US recreational vehicle maker Winnebago to buy Grand Design for $500 mn

US recreational vehicle maker Winnebago Industries Inc yesterday struck a deal to buy privately held start-up Grand Design Recreational Vehicle Co, in a $500-million cash-and-stock deal.

Winnebago has offered to pay $395 million in cash and issue $105 million in new shares to Grand Design shareholders.

Post closing, Grand Design shareholders would own about 14.5 per cent of Winnebago.

The combined company will have revenues of around $1.4 billion and generate synergies of $7 million over three years.

Founded in 2012 by recreational vehicle (RV) specialists Don Clark, Ron Fenech and Bill Fenech, Grand Design, owned by private equity firm Summit Partners, is a manufacturer of towable RVs.

Since its founding, Grand Design has sold 25,000 RVs and has sold over 21,000 RVs at retail.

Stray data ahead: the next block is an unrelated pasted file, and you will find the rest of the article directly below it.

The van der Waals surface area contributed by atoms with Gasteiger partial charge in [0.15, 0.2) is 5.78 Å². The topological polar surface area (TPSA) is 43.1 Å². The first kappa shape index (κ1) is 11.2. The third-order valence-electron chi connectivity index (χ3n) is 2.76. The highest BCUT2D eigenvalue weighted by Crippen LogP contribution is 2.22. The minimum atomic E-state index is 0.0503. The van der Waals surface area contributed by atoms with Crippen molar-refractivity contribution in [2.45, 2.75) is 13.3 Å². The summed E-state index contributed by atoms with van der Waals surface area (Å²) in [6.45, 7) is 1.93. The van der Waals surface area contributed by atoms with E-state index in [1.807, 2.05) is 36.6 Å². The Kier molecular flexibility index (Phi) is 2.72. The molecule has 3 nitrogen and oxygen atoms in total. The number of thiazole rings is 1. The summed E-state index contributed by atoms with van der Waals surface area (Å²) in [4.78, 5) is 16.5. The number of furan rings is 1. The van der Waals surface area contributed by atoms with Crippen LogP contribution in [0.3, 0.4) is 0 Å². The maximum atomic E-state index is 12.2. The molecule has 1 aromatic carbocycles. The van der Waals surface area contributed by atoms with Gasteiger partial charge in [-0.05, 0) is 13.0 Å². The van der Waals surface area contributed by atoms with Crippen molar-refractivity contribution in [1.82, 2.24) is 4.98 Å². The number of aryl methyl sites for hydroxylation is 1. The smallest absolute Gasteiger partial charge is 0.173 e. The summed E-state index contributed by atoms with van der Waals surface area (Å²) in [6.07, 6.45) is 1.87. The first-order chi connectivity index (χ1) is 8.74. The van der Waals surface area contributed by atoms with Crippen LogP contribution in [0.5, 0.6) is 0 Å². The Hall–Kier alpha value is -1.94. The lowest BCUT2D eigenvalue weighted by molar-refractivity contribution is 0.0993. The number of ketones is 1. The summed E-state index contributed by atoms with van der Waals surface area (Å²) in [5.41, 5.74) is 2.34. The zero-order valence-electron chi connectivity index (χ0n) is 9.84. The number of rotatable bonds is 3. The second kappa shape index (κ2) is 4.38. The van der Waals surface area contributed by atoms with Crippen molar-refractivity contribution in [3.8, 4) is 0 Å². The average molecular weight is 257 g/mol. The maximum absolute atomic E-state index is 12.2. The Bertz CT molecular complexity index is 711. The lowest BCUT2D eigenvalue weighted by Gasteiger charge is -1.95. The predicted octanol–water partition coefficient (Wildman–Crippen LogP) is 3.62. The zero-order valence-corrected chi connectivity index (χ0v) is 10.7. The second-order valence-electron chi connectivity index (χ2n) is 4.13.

Grand Design manufactures the market leading Reflection fifth wheel and travel trailer, flagship Solitude extended stay fifth wheel, luxury Momentum toy hauler and lightweight Imagine travel trailer product lines.

The Indiana-based company generated $428 million in revenue over the last twelve months ending August 2016.

New York and Chicago Stock Exchanges-listed Winnebago is a leading US manufacturer of recreation vehicles, which are used primarily in leisure travel and outdoor recreation activities.

The Iowa-based company builds motorhomes, travel trailers and fifth wheel products.

Winnebago has a market cap of $634 million and annual revenues of $977 million.

"The addition of Grand Design will accelerate our expansion in the towables business, creating a broader and more balanced portfolio well-positioned to capitalize on the opportunities across the RV market and to drive improved profitability and long-term value for stakeholders," said Michael Happe, Winnebago's president and CEO.

Don Clark, Co-founder and CEO of Grand Design, said, "We have incredible respect for Winnebago and are honored to join an iconic company that shares our dealer-centric, customer-focused culture."